Peter Yunguang Qiu
Ranch Hand

Joined: Nov 22, 2003
Posts: 99
Hi, Hans:
I read your post and code carefully today. I learned a lot. Thank you very much for you help. :roll:
Peter Yunguang Qiu
Ranch Hand

Joined: Nov 22, 2003
Posts: 99
Hi,kktec,
Thank you very much for you help.
Taking it to another level is a practice known as "test-driven" development. In this methodology, you actually write tests first before writing the code.

I think most people are not customed to "test-driven" thinking. What do u think?
Ken Krebs
Ranch Hand

Joined: Nov 27, 2002
Posts: 451
Peter,
I think you are correct and it is not the usual way to think about design.
For me, after watching Uncle Bob in action, I just started doing it and quickly came to realize that it really helps because it gets you immediately thinking about what's truly important about any class/program you design, its BEHAVIOR. When I first started with O-O design I would look at commonality in the data area for clues on how to structure the design but I eventually found that this can be misleading. Writing tests first puts your focus where it ought to be, on behavior. Your tests are actually clients of the class being tested. By doing it in baby steps you just sort of drive the design out of your use cases. What you end up with is a design that is concise and without all the extra baggage of unused functionality that hampers further extension of the design. It's really quite amazing to see how it works in practice. As added bonuses, you get more reliable software that you can boldy continue to improve without fear of breakage and the tests act proof that it still works and as extra documentation about how a client is to use your class.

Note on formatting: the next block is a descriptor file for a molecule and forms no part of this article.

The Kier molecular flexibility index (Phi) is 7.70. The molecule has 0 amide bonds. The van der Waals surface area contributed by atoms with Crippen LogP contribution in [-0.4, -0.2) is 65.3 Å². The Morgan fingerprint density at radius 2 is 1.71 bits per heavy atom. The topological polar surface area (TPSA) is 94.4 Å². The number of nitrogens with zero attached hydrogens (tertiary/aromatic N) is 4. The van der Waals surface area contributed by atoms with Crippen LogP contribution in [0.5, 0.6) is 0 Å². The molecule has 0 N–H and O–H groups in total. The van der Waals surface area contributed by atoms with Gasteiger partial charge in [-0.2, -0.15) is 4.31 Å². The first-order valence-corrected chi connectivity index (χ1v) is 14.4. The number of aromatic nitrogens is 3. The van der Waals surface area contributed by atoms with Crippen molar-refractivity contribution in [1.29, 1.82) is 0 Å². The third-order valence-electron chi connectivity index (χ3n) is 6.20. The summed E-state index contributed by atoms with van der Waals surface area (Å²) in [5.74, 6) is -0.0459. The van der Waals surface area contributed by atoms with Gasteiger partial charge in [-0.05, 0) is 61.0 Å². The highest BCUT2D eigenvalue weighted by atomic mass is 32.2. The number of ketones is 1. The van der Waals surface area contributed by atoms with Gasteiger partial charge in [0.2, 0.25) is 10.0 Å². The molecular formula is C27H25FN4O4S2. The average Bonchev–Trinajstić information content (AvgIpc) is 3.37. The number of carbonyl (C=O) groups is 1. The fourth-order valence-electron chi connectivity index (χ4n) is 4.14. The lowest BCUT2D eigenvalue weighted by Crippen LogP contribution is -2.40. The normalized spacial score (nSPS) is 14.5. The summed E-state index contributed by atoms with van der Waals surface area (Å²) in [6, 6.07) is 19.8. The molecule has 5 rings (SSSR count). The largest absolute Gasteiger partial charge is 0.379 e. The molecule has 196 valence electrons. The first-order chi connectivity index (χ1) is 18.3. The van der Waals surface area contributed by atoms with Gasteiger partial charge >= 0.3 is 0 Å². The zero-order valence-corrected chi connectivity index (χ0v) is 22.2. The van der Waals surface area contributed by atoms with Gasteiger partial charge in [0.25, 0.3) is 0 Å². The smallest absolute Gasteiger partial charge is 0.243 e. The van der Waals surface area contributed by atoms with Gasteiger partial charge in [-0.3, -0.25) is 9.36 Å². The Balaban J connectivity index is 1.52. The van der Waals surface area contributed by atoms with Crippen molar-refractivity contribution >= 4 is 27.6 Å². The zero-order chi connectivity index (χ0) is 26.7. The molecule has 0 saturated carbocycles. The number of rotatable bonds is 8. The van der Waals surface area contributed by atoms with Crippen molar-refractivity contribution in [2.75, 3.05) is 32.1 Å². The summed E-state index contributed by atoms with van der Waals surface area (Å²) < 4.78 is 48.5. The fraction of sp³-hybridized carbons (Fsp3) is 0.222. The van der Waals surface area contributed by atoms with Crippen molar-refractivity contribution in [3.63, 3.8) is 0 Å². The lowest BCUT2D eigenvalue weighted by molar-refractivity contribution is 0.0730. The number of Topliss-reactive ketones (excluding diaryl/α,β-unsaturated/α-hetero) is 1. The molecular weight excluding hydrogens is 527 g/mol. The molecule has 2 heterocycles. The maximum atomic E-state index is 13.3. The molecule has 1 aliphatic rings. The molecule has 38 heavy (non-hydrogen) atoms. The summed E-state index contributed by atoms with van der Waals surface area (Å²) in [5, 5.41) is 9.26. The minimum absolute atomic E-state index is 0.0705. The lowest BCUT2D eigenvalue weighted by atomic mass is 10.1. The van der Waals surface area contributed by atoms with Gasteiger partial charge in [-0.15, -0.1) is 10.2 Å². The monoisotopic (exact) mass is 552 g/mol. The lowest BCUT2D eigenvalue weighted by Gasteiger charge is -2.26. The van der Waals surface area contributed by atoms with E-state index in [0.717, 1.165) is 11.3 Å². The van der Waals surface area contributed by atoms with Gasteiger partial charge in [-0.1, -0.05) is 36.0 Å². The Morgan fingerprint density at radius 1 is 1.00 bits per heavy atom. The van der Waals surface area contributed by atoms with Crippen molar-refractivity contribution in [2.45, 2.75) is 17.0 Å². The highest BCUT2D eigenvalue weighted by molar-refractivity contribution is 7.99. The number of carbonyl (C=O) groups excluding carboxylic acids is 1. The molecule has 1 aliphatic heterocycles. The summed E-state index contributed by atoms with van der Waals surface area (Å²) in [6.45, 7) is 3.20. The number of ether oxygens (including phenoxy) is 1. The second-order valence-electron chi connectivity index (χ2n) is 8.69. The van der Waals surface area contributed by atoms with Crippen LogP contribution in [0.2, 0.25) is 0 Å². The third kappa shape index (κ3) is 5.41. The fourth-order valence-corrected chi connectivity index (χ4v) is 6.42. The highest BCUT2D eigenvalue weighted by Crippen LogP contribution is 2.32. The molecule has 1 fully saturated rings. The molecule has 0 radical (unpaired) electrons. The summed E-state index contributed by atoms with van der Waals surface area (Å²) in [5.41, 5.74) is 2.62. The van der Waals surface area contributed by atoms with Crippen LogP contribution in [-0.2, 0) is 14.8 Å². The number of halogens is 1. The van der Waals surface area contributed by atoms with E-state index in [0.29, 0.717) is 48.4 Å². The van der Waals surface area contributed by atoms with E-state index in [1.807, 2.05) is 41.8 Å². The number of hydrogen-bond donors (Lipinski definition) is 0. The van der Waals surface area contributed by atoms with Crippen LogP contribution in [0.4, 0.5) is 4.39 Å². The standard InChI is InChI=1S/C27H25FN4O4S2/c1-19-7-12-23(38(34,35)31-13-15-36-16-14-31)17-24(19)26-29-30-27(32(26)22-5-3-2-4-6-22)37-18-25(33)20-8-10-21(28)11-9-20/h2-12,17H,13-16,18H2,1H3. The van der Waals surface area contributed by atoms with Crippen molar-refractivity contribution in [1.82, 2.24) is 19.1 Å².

BTW, JUnit was written by Kent Beck, the author I previously mentioned, and Erich Gamma, one of the noted co-authors of the famous Gang-of-Four "Design Patterns" book and also one of the driving forces behind the Eclipse IDE.
I thank these 2 engineers and the people who influenced their work for giving us this wonderful bit of software. There have been many derivatives made for other purposes including HttpUnit for testing web interface acceptance testing, CPPUnit for C++, and even VBUnit for Visual Basic, and others besides.